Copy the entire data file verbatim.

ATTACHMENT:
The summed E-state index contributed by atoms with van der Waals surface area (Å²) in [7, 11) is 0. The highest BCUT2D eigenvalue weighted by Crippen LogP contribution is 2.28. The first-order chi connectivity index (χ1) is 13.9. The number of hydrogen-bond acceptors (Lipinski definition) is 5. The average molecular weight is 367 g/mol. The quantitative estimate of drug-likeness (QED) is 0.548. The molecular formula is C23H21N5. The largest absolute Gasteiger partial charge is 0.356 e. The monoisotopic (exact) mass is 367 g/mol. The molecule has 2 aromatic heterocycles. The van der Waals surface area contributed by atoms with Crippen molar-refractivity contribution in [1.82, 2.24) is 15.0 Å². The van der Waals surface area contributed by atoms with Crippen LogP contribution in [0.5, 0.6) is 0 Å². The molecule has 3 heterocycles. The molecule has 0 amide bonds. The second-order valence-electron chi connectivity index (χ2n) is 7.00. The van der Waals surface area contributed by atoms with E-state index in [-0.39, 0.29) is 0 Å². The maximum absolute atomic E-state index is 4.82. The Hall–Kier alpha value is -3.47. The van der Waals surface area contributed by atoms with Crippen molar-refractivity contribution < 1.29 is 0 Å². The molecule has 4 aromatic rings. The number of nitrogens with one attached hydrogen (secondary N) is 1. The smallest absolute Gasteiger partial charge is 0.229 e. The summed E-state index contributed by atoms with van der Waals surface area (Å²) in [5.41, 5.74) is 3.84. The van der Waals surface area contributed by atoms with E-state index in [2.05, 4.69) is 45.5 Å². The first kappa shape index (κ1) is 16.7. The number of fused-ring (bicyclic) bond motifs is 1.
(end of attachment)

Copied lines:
The summed E-state index contributed by atoms with van der Waals surface area (Å²) in [7, 11) is 0. The highest BCUT2D eigenvalue weighted by Crippen LogP contribution is 2.28. The first-order chi connectivity index (χ1) is 13.9. The number of hydrogen-bond acceptors (Lipinski definition) is 5. The average molecular weight is 367 g/mol. The quantitative estimate of drug-likeness (QED) is 0.548. The molecular formula is C23H21N5. The largest absolute Gasteiger partial charge is 0.356 e. The monoisotopic (exact) mass is 367 g/mol. The molecule has 2 aromatic heterocycles. The van der Waals surface area contributed by atoms with Crippen molar-refractivity contribution in [1.82, 2.24) is 15.0 Å². The van der Waals surface area contributed by atoms with Crippen LogP contribution in [0.5, 0.6) is 0 Å². The molecule has 3 heterocycles. The molecule has 0 amide bonds. The second-order valence-electron chi connectivity index (χ2n) is 7.00. The van der Waals surface area contributed by atoms with E-state index in [-0.39, 0.29) is 0 Å². The maximum absolute atomic E-state index is 4.82. The Hall–Kier alpha value is -3.47. The van der Waals surface area contributed by atoms with Crippen molar-refractivity contribution < 1.29 is 0 Å². The molecule has 4 aromatic rings. The number of nitrogens with one attached hydrogen (secondary N) is 1. The smallest absolute Gasteiger partial charge is 0.229 e. The summed E-state index contributed by atoms with van der Waals surface area (Å²) in [5.41, 5.74) is 3.84. The van der Waals surface area contributed by atoms with E-state index in [2.05, 4.69) is 45.5 Å². The first kappa shape index (κ1) is 16.7. The number of fused-ring (bicyclic) bond motifs is 1.